Screw that, you've already got 99% of us beat! I'd sit back, take the easy gigs and forget about trying to expand to new places.
     
  10. GuitarGuy66

    GuitarGuy66 Member

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    THis.
     
  11. RhytmEarl

    RhytmEarl Member

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    I gigged with a guy who once said, in quite some seriousness, "I'm not a leader, I'm a complainer".

    Don't be that guy.
     
  12. DustyRhodesJr

    DustyRhodesJr Supporting Member

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    It would seem really embarrassing if they were to stop you halfway
    through the set.

    It is almost like announcing to the crowd "We gave these guys a chance,
    and they were failures". Even though that is not the case.

    I would pass on that whole thing and just stay with your regular gigs.
     
  13. GerryJ

    GerryJ Member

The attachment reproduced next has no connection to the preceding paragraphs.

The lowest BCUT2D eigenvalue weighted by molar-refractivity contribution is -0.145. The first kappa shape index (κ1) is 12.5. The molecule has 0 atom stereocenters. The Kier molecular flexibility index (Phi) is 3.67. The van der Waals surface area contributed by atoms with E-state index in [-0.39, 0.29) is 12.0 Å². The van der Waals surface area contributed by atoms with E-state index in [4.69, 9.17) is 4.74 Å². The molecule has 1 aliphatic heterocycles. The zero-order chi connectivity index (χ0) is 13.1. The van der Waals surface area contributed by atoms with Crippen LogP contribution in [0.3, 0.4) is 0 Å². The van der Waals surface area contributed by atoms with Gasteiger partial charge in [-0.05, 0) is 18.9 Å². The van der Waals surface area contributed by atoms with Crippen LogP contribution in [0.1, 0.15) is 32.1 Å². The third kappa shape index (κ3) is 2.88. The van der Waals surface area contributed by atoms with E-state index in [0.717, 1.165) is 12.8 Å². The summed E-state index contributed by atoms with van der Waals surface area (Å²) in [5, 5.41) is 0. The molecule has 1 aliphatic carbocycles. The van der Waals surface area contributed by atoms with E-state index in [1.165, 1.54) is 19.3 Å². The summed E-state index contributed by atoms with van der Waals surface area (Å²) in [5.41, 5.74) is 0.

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    Looking at the math (6 players, $900, but you said you'd get only $90 not $150), it appears you're band is in the leader w employed sidemen mode (which has pros & cons).
    I would do the gig & see if it's productive. If the leader's business trend is to schedule more than 2-3 gigs that pay little and go nowhere, then reassess if it's still for you.
    If he at least guarantees you a gig fee, that's better than many 'leaders' these days. ..?
     
  14. MrLahey

    MrLahey Member

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    this^^^^
    If you have the year booked at that rate then there is nothing for a new "room" owner to negotiate unless its going to benefit your band in some way.

    Otherwise, walk hard.
     
  15. BeardoCI

    BeardoCI Member

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    What this guy said. Eff that noise.
     
  16. Gasp100

    Gasp100 Silver Supporting Member

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    Agree, that seems crazy! If I was making $1200 2x a month and the year was booked and also expected summer festival gigs, etc... I would not even consider that type of deal.
    At the same time if you are feeling out new rooms could you try a smaller lineup where the money makes more sense? 3-4 piece?
    I would definitely talk to other bands that have played there to gauge their experiences.